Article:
Farshid: The warning signs are the early-stage signs, as I said earlier, having some sort of heaviness on the leg, having pain or itchiness or skin changes on the mainly lower limbs and legs. The other signs that they can look it for having some sort of clot under superficial vein, mainly having some sort of redness pain. That means possibly there is a clot on the superficial system that, as I said, it can extend to the deep system.
The other important signs that usually gets missed by the patients is having for the ladies mainly having some sort of heaviness on the pelvis. And they usually they look for the different reasons like a gynaecological variance system or some sort of bowel disease. But there is a percentage of these patients have this heaviness and pain on the pelvis. That’s basically because of again, venous disease, that insufficiency of the ovarian vein that needs to be looked after as well, that they can end up to create some sort of again varicose veins on the lower limbs.
Or it can cause some heavy abdominal pain that just sometimes end ups to some sort of unnecessary operations like laparoscopy and things. Having early basically investigation for pelvic congestion syndrome. That’s heaviness of the lower limb, heaviness of the pelvis, is one of the, I think key points that can help for patients and the for the GP to find the answer for that problem.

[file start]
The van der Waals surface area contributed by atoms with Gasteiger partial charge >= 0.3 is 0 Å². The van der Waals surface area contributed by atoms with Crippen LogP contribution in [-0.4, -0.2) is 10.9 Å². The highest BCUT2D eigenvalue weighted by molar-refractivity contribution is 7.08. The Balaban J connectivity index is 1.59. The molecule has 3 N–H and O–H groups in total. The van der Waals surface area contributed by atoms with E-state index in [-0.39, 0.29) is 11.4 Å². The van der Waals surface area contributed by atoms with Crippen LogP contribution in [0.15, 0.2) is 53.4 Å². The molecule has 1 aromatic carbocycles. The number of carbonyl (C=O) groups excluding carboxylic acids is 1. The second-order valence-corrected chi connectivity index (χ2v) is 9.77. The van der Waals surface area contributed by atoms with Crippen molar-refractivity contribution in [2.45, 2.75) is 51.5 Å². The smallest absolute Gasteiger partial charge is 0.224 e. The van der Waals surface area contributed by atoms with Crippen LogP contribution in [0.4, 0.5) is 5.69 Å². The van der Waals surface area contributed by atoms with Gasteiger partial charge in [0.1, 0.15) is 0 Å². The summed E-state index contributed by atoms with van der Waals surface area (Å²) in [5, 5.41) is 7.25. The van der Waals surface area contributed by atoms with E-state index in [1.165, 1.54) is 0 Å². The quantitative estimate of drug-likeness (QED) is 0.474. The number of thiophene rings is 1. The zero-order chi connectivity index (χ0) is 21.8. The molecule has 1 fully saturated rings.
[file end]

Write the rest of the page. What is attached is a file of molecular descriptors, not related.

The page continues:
What is the likelihood of recurrence of the condition?
Farshid: Unfortunately, chronic venous disease is a progressive disease. You treat it to prevent to go to the progress to the end of the spectrum. But even if you treat it successfully with the most, uh developed technology these days, is still there is a chance to recur, but most of the time recurrence is not from the where you have treated. Recurrence happens from the other branches that because there is a pressure internally and the pressure wants to basically escape from one point.
You have treated part of them that you have at the time, but still it doesn’t mean that that pressure is not going to cause further varicose vein or any sort of symptoms. Yes, there is a recurrence chance, but again, having the basically treating as disease progress is the key. Sometimes it can happen every few years, sometimes it can happens every few months, but usually as I said, the new technology, and particularly with the laser and RFA is a good success for 90-95% of the cases to control the problem, at least for five years
When should a GP refer?